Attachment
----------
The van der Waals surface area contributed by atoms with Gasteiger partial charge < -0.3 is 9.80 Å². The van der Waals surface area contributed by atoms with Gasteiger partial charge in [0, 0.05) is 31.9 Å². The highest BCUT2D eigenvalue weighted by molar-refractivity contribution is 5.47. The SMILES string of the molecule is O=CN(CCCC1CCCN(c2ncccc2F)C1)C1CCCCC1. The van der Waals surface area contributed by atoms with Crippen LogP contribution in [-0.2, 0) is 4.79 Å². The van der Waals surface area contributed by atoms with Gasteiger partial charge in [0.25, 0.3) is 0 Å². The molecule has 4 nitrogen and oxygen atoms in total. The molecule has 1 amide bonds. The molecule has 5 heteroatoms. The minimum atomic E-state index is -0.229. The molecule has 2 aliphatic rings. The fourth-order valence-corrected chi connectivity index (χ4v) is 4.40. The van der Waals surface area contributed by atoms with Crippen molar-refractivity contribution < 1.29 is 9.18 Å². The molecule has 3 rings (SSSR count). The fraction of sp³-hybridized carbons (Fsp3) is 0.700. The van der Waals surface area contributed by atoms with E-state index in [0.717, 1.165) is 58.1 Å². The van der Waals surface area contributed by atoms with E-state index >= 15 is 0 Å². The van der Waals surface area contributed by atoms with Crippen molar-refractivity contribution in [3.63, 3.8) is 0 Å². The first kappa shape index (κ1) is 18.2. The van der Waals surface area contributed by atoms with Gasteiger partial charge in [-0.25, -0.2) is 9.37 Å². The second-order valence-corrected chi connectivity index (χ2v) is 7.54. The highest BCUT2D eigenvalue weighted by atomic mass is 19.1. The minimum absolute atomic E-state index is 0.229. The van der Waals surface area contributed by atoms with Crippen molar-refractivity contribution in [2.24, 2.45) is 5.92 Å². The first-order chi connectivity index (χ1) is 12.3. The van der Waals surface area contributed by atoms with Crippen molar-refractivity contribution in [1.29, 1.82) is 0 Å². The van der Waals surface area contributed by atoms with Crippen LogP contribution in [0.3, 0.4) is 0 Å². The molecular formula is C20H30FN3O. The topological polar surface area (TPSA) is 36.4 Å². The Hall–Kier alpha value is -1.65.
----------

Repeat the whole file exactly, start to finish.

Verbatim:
The van der Waals surface area contributed by atoms with Gasteiger partial charge < -0.3 is 9.80 Å². The van der Waals surface area contributed by atoms with Gasteiger partial charge in [0, 0.05) is 31.9 Å². The highest BCUT2D eigenvalue weighted by molar-refractivity contribution is 5.47. The SMILES string of the molecule is O=CN(CCCC1CCCN(c2ncccc2F)C1)C1CCCCC1. The van der Waals surface area contributed by atoms with Crippen LogP contribution in [-0.2, 0) is 4.79 Å². The van der Waals surface area contributed by atoms with Gasteiger partial charge in [0.25, 0.3) is 0 Å². The molecule has 4 nitrogen and oxygen atoms in total. The molecule has 1 amide bonds. The molecule has 5 heteroatoms. The minimum atomic E-state index is -0.229. The molecule has 2 aliphatic rings. The fourth-order valence-corrected chi connectivity index (χ4v) is 4.40. The van der Waals surface area contributed by atoms with Crippen molar-refractivity contribution < 1.29 is 9.18 Å². The molecule has 3 rings (SSSR count). The fraction of sp³-hybridized carbons (Fsp3) is 0.700. The van der Waals surface area contributed by atoms with E-state index in [0.717, 1.165) is 58.1 Å². The van der Waals surface area contributed by atoms with E-state index >= 15 is 0 Å². The van der Waals surface area contributed by atoms with Crippen molar-refractivity contribution in [3.63, 3.8) is 0 Å². The first kappa shape index (κ1) is 18.2. The van der Waals surface area contributed by atoms with Gasteiger partial charge in [-0.25, -0.2) is 9.37 Å². The second-order valence-corrected chi connectivity index (χ2v) is 7.54. The highest BCUT2D eigenvalue weighted by atomic mass is 19.1. The minimum absolute atomic E-state index is 0.229. The van der Waals surface area contributed by atoms with Crippen molar-refractivity contribution in [2.24, 2.45) is 5.92 Å². The first-order chi connectivity index (χ1) is 12.3. The van der Waals surface area contributed by atoms with Crippen molar-refractivity contribution in [1.29, 1.82) is 0 Å². The van der Waals surface area contributed by atoms with Crippen LogP contribution in [0.3, 0.4) is 0 Å². The molecular formula is C20H30FN3O. The topological polar surface area (TPSA) is 36.4 Å². The Hall–Kier alpha value is -1.65.